January 16, 2019

Why We Need Humility

“WHAT IF KNOWLEDGE — the real, redeeming variety — is not power, but the opposite of it? If, for instance, to become properly human we need to run away from power as much as we can? Indeed, what if our highest accomplishment in this world came from radical self-effacement, the lowest existential station we could possibly reach?

If there is one trait that all forms of life share, it must be self-assertion. From the simplest to the most complex, all living entities seek to persist in their state and reproduce. And doing so requires pushing relentlessly against other entities, often to the point of annihilating them. That makes life a scene of cruelty of cosmic proportions. But “cruel” may be the wrong word, for it applies human judgment to something that, by definition, is anything but human. The process of life unfolds beyond any human concerns — spontaneously, blindly, tyrannically. Humans are caught up in it just like any other species. Far from having a say in the process, we are used and abused by it — brought into being, instrumentalized, and discarded. We think we fall in love, but that’s just one of the tricks life uses to reproduce itself; we devise some better tool and think ourselves smart, blissfully ignorant that we are just playing life’s game of self-assertion. We live in a comic farce and call it happiness.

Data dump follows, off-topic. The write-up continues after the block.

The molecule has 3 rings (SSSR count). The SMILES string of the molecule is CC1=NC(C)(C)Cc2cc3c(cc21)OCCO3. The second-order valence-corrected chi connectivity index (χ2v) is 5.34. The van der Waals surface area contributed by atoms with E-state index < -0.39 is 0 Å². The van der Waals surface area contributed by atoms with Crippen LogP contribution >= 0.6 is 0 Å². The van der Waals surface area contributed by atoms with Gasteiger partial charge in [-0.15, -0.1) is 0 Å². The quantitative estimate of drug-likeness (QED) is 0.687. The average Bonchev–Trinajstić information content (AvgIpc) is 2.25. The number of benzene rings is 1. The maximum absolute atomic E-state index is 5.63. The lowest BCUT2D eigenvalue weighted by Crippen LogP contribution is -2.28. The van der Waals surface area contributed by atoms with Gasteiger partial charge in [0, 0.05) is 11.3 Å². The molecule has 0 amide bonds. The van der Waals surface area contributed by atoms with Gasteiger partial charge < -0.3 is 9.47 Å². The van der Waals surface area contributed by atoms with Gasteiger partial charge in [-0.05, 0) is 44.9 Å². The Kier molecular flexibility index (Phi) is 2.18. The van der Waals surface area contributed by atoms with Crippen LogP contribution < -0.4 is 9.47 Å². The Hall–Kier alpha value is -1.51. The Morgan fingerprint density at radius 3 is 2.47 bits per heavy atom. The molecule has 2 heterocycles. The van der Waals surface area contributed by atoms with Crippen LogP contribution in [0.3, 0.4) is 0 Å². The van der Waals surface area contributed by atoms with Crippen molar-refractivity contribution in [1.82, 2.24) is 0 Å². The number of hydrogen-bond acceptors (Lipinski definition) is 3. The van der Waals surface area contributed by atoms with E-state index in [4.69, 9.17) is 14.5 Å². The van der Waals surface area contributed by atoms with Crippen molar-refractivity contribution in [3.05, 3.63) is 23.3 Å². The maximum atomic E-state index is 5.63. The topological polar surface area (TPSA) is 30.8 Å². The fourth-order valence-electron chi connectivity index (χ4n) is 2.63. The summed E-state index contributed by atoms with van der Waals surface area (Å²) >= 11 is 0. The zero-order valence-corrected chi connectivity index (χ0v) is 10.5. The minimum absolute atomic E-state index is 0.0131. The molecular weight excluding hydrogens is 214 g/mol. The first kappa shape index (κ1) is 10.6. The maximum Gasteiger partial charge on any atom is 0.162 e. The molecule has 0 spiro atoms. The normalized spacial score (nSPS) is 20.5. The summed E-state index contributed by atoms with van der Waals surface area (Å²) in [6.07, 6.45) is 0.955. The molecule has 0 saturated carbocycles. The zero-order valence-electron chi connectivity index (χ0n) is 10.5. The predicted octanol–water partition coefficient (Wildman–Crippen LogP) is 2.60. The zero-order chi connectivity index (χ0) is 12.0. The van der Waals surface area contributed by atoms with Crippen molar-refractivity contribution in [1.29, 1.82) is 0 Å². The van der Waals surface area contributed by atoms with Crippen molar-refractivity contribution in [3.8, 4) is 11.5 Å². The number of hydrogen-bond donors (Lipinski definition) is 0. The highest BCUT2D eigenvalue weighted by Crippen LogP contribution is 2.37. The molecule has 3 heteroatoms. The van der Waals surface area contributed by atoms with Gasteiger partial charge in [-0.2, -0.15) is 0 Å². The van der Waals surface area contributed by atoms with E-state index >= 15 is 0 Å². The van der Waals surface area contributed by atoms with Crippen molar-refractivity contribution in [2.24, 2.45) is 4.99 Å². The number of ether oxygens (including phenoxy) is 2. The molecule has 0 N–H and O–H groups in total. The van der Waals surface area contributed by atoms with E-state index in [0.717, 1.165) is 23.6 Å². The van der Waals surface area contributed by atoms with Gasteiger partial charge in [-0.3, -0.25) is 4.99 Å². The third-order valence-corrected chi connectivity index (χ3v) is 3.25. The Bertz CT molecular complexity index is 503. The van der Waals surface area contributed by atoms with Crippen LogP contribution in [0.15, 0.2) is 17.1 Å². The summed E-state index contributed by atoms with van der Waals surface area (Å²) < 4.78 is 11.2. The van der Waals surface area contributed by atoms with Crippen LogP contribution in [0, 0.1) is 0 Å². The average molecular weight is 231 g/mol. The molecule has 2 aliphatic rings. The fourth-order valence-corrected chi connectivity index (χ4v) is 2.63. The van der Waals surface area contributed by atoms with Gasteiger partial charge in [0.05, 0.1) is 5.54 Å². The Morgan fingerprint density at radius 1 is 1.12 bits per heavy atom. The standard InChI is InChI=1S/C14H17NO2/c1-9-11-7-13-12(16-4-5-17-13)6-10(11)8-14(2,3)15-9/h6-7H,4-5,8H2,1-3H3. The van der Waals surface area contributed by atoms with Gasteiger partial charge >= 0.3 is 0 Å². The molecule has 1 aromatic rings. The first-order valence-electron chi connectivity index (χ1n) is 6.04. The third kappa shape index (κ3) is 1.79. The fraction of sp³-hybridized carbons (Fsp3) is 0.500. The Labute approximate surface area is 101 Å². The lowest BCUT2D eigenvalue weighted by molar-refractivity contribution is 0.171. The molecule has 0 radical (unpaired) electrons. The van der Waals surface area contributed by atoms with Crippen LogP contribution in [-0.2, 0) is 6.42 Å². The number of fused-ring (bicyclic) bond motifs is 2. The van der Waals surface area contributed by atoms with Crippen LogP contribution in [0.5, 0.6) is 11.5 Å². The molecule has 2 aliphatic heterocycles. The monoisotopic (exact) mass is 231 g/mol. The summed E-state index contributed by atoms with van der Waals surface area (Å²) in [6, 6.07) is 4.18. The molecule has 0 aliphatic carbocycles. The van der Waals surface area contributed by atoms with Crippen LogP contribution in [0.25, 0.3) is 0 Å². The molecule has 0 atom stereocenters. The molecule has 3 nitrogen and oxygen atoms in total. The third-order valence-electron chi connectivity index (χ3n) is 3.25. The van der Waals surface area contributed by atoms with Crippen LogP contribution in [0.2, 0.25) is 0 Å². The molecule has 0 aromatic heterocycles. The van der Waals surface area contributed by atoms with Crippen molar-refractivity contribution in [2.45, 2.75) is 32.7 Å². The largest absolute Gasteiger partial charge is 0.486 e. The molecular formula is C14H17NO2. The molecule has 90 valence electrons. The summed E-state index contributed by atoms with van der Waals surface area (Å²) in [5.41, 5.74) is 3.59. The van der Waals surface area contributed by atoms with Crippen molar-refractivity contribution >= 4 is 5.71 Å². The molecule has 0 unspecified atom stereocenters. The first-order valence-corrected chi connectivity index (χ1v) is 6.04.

When it reaches Homo sapiens self-assertion takes a specific form: power. Being especially sophisticated creatures, we are rarely content just to satisfy our primary needs and impulses. We also need others to submit to us; we know we’ve got power only when we can see it in the lowered eyes of the other. There are many ways to size up power, yet the best one is based on the extent of the other’s humiliation. A brutal epiphany of self-assertion, power is intrinsically erotic: it is nothing unless it’s manifested and felt, showed off and taken in. Power doesn’t truly exist until it leaves a mark on the minds and bodies of others.”

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